3. Make every student responsible for backing up their own work. I made every student taking the BTEC course sign a very clear contract where it said that they were responsible for keeping copies of all coursework and no additional time would be given for those that did not.  I was very clear where students were allowed to take coursework home that they were responsible for keeping a copy at home and on the school network.  A long time ago, when I was merely an ICT teacher we had a disaster that wiped the entire school network. The only people who lost nothing were my BTEC students and I.

Backing up work is a boring subject until you have a disaster and then everybody prays and hopes that somebody did it! Don't be a victim, backup as much as possible!

Saturday, 19 July 2014

Fun MineCraft-Inspired Activities for the Real World

Minecraft is probably the electronic equivalent of Lego, available on tablets PCs and Macs and is a lot of fun to play, but there must be more to life than green blocks! Here are 20 ways that children can craft in the real world.  As the summer holidays come up, here are 20 activities you can do with MineCraft.

  1. Learn to code – Start with Scratch. You can code online at:http://scratch.mit.edu/  There is also a great series of videos at: http://learnscratch.org/ Then you will be able to make your own Minecraft.
  2. Do some kitchen-based experiments -http://chemistry.about.com/od/foodcookingchemistry/tp/kitchenscienceexperiments.htm  Just like they mix up in Minecraft.
  3. See a real sunset, not just the square blocks in Minecraft.
  4. Use real Lego and make a stop motion movie. There are plenty of apps for iPads and Android, we use: https://itunes.apple.com/th/app/stop-motion-studio-pro/id640564761?mt=8.
  5. Do some real swimming, like Steve in Minecraft. See how many laps you can swim in a row. Keep practising, then see how many you can do by the end of the summer.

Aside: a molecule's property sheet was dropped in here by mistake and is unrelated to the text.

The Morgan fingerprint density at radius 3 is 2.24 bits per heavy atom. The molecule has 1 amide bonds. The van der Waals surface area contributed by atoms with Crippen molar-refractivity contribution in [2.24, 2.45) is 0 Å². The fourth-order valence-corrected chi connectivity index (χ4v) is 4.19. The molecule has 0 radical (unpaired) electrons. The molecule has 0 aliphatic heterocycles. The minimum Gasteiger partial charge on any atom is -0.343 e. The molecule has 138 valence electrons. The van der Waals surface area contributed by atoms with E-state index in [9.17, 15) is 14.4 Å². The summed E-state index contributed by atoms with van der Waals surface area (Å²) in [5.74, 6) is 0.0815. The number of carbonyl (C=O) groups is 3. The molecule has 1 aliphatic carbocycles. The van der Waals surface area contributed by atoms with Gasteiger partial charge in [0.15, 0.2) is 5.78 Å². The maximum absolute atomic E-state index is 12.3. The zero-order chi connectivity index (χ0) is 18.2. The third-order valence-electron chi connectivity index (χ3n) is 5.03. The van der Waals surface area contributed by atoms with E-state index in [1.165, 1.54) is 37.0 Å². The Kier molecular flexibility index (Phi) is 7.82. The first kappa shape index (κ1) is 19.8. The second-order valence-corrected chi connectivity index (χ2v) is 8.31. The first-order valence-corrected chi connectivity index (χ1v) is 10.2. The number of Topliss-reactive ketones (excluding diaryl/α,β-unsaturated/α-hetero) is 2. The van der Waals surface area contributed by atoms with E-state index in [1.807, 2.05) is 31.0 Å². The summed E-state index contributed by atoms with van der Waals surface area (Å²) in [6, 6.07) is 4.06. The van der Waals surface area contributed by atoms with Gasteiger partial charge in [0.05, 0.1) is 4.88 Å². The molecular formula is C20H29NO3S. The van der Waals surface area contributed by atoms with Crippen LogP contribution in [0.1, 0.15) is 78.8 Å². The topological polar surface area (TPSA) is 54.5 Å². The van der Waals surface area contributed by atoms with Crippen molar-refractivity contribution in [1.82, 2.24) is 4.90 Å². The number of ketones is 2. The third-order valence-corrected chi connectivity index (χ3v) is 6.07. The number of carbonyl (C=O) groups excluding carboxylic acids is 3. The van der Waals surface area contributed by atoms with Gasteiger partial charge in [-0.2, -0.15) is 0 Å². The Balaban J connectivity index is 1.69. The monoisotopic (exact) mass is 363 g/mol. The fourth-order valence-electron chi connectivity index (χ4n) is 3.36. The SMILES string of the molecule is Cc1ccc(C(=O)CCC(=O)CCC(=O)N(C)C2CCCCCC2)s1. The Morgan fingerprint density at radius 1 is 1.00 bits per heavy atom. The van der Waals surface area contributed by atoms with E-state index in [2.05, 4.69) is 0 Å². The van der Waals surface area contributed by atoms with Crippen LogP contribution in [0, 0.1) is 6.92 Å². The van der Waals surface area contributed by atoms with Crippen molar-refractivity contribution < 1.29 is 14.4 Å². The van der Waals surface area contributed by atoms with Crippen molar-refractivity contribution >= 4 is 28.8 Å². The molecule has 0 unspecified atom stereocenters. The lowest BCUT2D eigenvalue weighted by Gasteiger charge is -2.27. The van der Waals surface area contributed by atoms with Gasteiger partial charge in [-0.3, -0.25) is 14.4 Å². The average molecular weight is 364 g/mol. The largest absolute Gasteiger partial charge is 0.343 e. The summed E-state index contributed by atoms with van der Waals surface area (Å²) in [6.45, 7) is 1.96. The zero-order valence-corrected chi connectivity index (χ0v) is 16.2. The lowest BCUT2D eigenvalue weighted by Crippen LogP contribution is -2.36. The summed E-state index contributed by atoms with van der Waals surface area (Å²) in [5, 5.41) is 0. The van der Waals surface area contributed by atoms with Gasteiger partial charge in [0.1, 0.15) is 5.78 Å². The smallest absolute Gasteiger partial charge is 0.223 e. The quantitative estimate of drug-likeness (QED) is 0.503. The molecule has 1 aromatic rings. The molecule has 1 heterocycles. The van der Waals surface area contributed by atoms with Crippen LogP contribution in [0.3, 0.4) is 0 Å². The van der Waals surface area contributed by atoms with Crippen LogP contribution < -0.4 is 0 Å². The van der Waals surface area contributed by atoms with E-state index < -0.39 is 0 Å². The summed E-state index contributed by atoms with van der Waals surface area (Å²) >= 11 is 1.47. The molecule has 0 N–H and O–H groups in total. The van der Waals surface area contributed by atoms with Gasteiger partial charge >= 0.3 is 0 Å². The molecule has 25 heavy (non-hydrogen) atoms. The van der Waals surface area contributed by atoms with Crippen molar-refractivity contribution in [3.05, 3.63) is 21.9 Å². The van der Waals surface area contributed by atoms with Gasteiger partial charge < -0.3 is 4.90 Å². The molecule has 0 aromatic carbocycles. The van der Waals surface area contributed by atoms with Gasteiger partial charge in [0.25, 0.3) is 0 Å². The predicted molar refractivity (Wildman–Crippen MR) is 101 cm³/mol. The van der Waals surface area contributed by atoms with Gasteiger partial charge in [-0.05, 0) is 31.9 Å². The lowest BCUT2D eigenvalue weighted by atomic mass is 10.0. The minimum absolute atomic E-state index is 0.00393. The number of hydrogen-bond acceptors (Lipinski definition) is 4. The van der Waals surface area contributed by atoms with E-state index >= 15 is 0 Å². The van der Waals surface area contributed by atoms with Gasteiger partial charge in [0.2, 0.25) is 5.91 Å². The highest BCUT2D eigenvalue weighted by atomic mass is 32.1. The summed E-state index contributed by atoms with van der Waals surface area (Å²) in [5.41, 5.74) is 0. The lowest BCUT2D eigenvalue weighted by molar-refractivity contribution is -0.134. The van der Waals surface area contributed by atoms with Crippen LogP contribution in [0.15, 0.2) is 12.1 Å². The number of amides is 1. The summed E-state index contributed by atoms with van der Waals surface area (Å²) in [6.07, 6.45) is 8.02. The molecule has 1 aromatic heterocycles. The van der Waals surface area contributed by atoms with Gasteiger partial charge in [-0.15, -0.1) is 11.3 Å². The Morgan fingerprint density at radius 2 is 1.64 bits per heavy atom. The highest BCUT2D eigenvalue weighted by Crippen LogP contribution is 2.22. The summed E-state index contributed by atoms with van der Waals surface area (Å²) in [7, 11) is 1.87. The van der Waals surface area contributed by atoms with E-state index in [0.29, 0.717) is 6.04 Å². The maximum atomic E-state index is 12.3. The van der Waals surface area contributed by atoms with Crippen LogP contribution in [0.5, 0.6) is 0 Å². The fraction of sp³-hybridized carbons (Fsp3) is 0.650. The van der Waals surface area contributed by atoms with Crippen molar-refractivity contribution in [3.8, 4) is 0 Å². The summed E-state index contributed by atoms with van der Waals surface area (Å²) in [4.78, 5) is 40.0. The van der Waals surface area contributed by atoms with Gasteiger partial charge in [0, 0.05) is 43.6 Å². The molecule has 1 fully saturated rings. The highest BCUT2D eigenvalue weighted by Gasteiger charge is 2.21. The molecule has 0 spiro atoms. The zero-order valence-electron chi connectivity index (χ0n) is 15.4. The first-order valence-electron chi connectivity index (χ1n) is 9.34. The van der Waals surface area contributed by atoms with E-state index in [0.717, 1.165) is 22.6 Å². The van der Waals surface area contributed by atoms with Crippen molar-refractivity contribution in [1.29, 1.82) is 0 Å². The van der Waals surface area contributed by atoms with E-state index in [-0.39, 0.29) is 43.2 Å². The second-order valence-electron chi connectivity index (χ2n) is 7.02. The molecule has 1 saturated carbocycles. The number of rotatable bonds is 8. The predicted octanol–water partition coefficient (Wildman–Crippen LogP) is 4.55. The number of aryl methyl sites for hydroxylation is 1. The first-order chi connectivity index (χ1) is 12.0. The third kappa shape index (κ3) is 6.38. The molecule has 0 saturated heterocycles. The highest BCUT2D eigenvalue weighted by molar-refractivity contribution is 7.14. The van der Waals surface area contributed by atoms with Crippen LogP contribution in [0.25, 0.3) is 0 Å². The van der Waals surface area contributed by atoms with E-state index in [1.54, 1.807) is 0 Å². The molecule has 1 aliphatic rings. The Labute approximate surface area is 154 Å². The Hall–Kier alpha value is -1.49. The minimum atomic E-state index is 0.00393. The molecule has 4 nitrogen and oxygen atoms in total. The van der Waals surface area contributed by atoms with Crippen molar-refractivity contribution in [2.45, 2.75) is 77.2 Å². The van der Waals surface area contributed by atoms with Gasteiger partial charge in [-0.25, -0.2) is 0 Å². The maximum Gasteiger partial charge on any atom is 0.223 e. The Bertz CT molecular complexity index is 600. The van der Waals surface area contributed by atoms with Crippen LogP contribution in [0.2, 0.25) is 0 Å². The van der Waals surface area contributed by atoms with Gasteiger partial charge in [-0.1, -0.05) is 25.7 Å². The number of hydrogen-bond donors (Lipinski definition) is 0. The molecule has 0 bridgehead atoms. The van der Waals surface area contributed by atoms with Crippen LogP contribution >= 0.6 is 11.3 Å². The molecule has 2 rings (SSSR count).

6. Write a novel/short story, let Minecraft be your inspiration.
  7. Draw or paint something! Apps are available, but using real paints and pencils could be even more fun.
  8. Look at real stars one night! Even better, go camping!
  9. Prepare dinner for your parents, not just eat pretend food in Minecraft.
  10. Create a photo journal, ideally of the real world! Not just snapshots of your Minecraft world!
  11. Make High Tea. (A very English tradition with scones (http://www.bbc.co.uk/food/recipes/scones_1285) and cucumber sandwiches cut very precisely)  Just like in your Minecraft hotel!
  12. Learn ten new words every day, so that you can chat better in Minecraft.
  13. Try to live a whole day without any technology.
  14. Rank order the top ten movies of all time. (Watching them is optional) After all there’s more to videos than Minecraft tutorials.
  15. Do some real arts and crafts.
  16. Hunt down some real fossils, minerals and rocks at a local beach.
  17. Learn to fold real origami. http://www.origami-instructions.com/.
  18. See a real forest.
  19. Learn some real mixing with Education City, http://www.educationcity.com/ (free trial available).
  20. Plant something and watch it grow.

Sunday, 6 July 2014

Code Kingdoms - Flashy salesroom for Javascript!

Code Kingdoms is a Website and App that enables you to learn the Syntax of Javascript. What I like about it, is it's focus on playing games and debugging.

It has the feel of an RPG and cute graphics that children enjoy. It also shows real Javascript in a gamified environment.

My concern is that children see this great environment, but I am not sure they will connect it to the real life purpose of Javascript, which is essentially to make Web-pages interactive.  It feels like a showroom for something that isn't that attractive. For example the more mundane W3Schools does what it says on the tin, but gives the children the real language.

Give Code Kingdoms a try and let me know what you think in the comments.